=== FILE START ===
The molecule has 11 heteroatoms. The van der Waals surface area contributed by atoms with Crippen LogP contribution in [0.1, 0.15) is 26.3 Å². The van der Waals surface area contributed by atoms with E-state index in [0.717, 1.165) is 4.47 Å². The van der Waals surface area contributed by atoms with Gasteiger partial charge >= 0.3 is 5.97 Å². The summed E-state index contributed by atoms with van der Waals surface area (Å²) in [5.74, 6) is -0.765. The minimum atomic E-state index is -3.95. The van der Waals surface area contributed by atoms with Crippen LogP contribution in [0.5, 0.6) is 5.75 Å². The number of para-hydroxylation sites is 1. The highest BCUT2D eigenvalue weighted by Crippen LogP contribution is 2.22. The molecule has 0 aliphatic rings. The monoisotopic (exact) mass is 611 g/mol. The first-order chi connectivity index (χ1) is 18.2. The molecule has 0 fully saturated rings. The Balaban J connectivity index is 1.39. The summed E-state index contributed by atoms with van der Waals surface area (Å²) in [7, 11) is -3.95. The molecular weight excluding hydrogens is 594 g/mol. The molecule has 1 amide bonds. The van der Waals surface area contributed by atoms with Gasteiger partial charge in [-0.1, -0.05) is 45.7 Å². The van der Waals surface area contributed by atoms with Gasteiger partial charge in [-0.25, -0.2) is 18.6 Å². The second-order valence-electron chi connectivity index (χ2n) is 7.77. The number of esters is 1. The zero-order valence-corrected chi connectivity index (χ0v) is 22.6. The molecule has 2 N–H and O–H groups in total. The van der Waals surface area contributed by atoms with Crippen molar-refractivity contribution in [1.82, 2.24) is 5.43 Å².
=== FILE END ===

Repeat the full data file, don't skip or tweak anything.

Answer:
The molecule has 11 heteroatoms. The van der Waals surface area contributed by atoms with Crippen LogP contribution in [0.1, 0.15) is 26.3 Å². The van der Waals surface area contributed by atoms with E-state index in [0.717, 1.165) is 4.47 Å². The van der Waals surface area contributed by atoms with Gasteiger partial charge >= 0.3 is 5.97 Å². The summed E-state index contributed by atoms with van der Waals surface area (Å²) in [5.74, 6) is -0.765. The minimum atomic E-state index is -3.95. The van der Waals surface area contributed by atoms with Crippen LogP contribution in [0.5, 0.6) is 5.75 Å². The number of para-hydroxylation sites is 1. The highest BCUT2D eigenvalue weighted by Crippen LogP contribution is 2.22. The molecule has 0 aliphatic rings. The monoisotopic (exact) mass is 611 g/mol. The first-order chi connectivity index (χ1) is 18.2. The molecule has 0 fully saturated rings. The Balaban J connectivity index is 1.39. The summed E-state index contributed by atoms with van der Waals surface area (Å²) in [7, 11) is -3.95. The molecular weight excluding hydrogens is 594 g/mol. The molecule has 1 amide bonds. The van der Waals surface area contributed by atoms with Gasteiger partial charge in [-0.1, -0.05) is 45.7 Å². The van der Waals surface area contributed by atoms with Gasteiger partial charge in [-0.25, -0.2) is 18.6 Å². The second-order valence-electron chi connectivity index (χ2n) is 7.77. The number of esters is 1. The zero-order valence-corrected chi connectivity index (χ0v) is 22.6. The molecule has 2 N–H and O–H groups in total. The van der Waals surface area contributed by atoms with Crippen molar-refractivity contribution in [1.82, 2.24) is 5.43 Å².